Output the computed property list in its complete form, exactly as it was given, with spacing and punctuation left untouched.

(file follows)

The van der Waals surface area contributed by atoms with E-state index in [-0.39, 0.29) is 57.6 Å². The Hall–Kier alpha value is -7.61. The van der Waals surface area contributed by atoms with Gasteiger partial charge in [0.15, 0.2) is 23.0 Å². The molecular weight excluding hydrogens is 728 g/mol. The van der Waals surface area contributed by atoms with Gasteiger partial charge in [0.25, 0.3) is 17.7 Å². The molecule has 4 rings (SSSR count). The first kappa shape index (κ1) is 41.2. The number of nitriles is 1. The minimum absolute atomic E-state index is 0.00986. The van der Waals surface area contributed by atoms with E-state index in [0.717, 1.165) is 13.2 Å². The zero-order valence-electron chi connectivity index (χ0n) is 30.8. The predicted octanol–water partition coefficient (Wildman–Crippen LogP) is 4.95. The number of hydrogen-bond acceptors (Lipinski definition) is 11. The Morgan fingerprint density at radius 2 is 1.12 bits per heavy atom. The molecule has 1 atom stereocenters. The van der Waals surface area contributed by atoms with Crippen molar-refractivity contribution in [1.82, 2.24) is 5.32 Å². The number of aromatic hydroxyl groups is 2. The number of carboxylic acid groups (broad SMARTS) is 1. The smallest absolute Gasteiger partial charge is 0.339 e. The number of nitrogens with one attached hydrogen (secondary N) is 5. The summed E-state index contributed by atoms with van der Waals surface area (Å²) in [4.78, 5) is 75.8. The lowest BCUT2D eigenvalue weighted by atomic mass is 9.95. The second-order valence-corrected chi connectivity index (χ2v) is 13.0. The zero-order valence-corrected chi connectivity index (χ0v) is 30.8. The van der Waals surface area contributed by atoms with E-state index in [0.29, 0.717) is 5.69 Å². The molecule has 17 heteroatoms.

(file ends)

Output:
The van der Waals surface area contributed by atoms with E-state index in [-0.39, 0.29) is 57.6 Å². The Hall–Kier alpha value is -7.61. The van der Waals surface area contributed by atoms with Gasteiger partial charge in [0.15, 0.2) is 23.0 Å². The molecular weight excluding hydrogens is 728 g/mol. The van der Waals surface area contributed by atoms with Gasteiger partial charge in [0.25, 0.3) is 17.7 Å². The molecule has 4 rings (SSSR count). The first kappa shape index (κ1) is 41.2. The number of nitriles is 1. The minimum absolute atomic E-state index is 0.00986. The van der Waals surface area contributed by atoms with E-state index in [0.717, 1.165) is 13.2 Å². The zero-order valence-electron chi connectivity index (χ0n) is 30.8. The predicted octanol–water partition coefficient (Wildman–Crippen LogP) is 4.95. The number of hydrogen-bond acceptors (Lipinski definition) is 11. The Morgan fingerprint density at radius 2 is 1.12 bits per heavy atom. The molecule has 1 atom stereocenters. The van der Waals surface area contributed by atoms with Crippen molar-refractivity contribution in [1.82, 2.24) is 5.32 Å². The number of aromatic hydroxyl groups is 2. The number of carboxylic acid groups (broad SMARTS) is 1. The smallest absolute Gasteiger partial charge is 0.339 e. The number of nitrogens with one attached hydrogen (secondary N) is 5. The summed E-state index contributed by atoms with van der Waals surface area (Å²) in [4.78, 5) is 75.8. The lowest BCUT2D eigenvalue weighted by atomic mass is 9.95. The second-order valence-corrected chi connectivity index (χ2v) is 13.0. The zero-order valence-corrected chi connectivity index (χ0v) is 30.8. The van der Waals surface area contributed by atoms with E-state index in [0.29, 0.717) is 5.69 Å². The molecule has 17 heteroatoms.